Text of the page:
"I really feel the best I ever have," said Ina, a long-time Guttenberg resident whose parents, Tsuneo and Yoshiko, still reside in the Galaxy apartments on Boulevard East. "I'm in better shape than ever before. I'm much happier than I've ever been. We're skating very well, so that helps. Nothing else matters right now, because I am so happy."
However, it also helps that Ina and her pairs skating partner, John Zimmerman, won their third consecutive U.S. Figure Skating Championship last weekend at the Staples Center in Los Angeles.
Ina and Zimmerman recovered from a rough performance in the short program last Thursday to put on a flawless outing in the long program a day later to capture the national championship.
With the victory, Ina and Zimmerman have qualified for the Winter Olympics in Salt Lake City Feb. 9 and will be the United States' shining hope for a medal at the games.
It will mark the third Olympic Games appearance for the 29-year-old Ina, who finished ninth at the 1994 Winter Olympics in Lillehammer and was fourth at the 1998 Games in Nagano, both with former skating partner Jason Dungjen.
In all, the national championship was the fifth of Ina's career - three straight with Zimmerman and two with Dungjen.
"When you look at it all, it's pretty amazing," Ina said in a phone interview from her home in Connecticut last Tuesday.
Because Ina and Zimmerman had enjoyed such a brilliant figure skating season, they entered the national championships with an air of confidence.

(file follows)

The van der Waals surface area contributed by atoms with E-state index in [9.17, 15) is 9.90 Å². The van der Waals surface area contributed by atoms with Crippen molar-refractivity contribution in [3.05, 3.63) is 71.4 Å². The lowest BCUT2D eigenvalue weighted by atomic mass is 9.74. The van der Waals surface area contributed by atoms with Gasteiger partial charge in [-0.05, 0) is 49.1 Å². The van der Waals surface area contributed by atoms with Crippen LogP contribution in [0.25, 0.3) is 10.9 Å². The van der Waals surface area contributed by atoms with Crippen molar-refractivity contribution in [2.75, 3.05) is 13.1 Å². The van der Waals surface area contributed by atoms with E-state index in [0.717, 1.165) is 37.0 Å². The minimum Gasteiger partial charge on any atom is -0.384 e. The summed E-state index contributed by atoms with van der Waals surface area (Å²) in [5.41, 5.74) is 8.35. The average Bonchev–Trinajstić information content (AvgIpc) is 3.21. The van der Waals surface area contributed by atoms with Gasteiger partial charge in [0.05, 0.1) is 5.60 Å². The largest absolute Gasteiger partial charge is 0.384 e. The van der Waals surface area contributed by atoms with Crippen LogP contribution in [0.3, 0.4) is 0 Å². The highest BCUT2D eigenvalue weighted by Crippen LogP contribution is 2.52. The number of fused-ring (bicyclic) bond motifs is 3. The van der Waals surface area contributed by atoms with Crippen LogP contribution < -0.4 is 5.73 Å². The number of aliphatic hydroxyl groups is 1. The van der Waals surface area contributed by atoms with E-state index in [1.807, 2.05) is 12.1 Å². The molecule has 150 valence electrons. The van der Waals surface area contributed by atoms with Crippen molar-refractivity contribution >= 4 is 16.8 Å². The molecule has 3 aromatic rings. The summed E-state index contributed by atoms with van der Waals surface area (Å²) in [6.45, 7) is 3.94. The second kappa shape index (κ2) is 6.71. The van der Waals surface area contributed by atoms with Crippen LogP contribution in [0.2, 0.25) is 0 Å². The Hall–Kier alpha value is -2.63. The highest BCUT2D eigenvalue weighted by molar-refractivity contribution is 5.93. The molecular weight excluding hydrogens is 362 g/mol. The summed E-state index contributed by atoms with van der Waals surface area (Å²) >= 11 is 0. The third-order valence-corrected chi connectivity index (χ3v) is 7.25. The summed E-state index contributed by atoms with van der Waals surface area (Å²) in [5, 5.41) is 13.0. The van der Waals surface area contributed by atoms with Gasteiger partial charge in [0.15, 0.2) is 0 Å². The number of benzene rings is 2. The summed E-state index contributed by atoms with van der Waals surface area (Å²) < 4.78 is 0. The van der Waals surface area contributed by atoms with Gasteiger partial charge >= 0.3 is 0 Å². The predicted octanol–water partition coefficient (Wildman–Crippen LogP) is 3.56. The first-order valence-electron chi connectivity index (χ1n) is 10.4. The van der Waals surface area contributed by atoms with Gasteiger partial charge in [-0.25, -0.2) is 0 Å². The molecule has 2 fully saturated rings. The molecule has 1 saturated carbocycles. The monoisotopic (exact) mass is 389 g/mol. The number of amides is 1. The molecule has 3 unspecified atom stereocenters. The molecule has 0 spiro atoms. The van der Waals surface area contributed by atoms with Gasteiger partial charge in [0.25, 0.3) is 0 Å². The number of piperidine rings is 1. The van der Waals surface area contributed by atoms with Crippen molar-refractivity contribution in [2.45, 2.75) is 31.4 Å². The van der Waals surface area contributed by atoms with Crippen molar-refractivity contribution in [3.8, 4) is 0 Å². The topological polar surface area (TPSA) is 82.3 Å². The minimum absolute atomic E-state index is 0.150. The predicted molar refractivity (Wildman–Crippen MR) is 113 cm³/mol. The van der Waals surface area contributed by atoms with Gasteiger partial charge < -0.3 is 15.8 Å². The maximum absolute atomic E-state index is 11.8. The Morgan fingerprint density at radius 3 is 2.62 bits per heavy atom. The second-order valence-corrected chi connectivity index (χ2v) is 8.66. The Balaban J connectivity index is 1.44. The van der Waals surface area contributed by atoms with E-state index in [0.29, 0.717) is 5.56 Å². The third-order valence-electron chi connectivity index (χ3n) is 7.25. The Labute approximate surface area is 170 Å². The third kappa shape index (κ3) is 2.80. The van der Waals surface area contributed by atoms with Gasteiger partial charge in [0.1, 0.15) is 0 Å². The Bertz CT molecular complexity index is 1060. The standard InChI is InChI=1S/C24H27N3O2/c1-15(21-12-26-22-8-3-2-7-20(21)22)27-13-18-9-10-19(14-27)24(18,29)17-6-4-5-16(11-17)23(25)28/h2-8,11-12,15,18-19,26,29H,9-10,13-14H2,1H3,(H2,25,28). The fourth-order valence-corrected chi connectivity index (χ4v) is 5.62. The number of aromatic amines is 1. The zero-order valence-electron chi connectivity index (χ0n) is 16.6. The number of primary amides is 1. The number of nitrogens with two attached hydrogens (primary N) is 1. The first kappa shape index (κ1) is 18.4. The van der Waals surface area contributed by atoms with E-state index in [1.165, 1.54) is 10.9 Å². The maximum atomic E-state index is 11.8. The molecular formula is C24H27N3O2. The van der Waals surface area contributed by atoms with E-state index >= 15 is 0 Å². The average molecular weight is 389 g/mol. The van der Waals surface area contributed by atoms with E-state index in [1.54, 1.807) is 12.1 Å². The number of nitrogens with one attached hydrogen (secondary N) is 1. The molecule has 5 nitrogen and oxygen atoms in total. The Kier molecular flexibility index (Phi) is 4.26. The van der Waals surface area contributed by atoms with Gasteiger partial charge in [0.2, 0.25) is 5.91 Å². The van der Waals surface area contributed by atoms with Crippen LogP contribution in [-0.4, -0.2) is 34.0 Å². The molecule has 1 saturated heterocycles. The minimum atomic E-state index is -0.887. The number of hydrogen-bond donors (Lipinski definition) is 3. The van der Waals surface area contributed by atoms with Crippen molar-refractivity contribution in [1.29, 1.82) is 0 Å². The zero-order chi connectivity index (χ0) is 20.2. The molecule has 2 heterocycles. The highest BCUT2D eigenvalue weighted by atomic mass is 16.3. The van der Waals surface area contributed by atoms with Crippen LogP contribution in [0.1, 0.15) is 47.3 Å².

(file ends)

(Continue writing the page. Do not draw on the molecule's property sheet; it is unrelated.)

"We really had no pressure going in," Ina said. "We had such an incredible season that confidence-wise, we were at the top of our game. But we didn't want to peak at the nationals, so we just tried to do our best and see what happened."
What happened on Thursday was a disastrous short program, filled with miscues and missed jumps. However, all of the competing pairs teams suffered through a tough short program and also made several mistakes. One figure skating expert called it "the most disastrous night in U.S. figure skating history."
"Accidents do happen," Ina said. "We worked really hard to get ready, but John missed a few jumps. I'm just glad that we were able to get it out of our system. We really tried to give it our best effort right away, but the short program is so tough, getting used to the ice. Even the simple stops become difficult."
Added Ina, "But we weren't concentrating on results. We were concentrating on ourselves more than anything." However, incredibly, after the troublesome short program, Ina and Zimmerman were still in first place.
"It did give us confidence to finish the long program, which we did very well," Ina said. "Overall, it was our worst performance of the year, but we had a different attitude, with so much less pressure, not worrying so much about winning. But being in first certainly helps."
Training for the Olympics
On Monday, Ina and Zimmerman will head to the U.S. Olympic Training Center in Colorado Springs, where they will work out to prepare for the Olympics. They will bypass next weekend's Tournament of the Americas competition in Seoul, South Korea to train for the Olympics in Utah in February instead.
"We want to train in higher altitude and skate on an Olympic-size ice," Ina said. "We've competed [in Salt Lake City] before, so we know what to expect. The elevation in Colorado is much higher, so if we can handle Colorado, then we should be fine in Utah."
While Zimmerman will be competing in his first Olympic Games, Ina will be the experienced veteran. "Once we get challenged, things will change," Ina said. "Every trip I've taken to the Olympics has been totally different. But this one will be different for a lot of reasons. It's John's first time. It's in the United States. We have a different feeling of patriotism in the country now. There will be a different interest. We've had a great season in preparing for the Olympics and go in not only as the top U.S. contender, but a contender for a medal as well."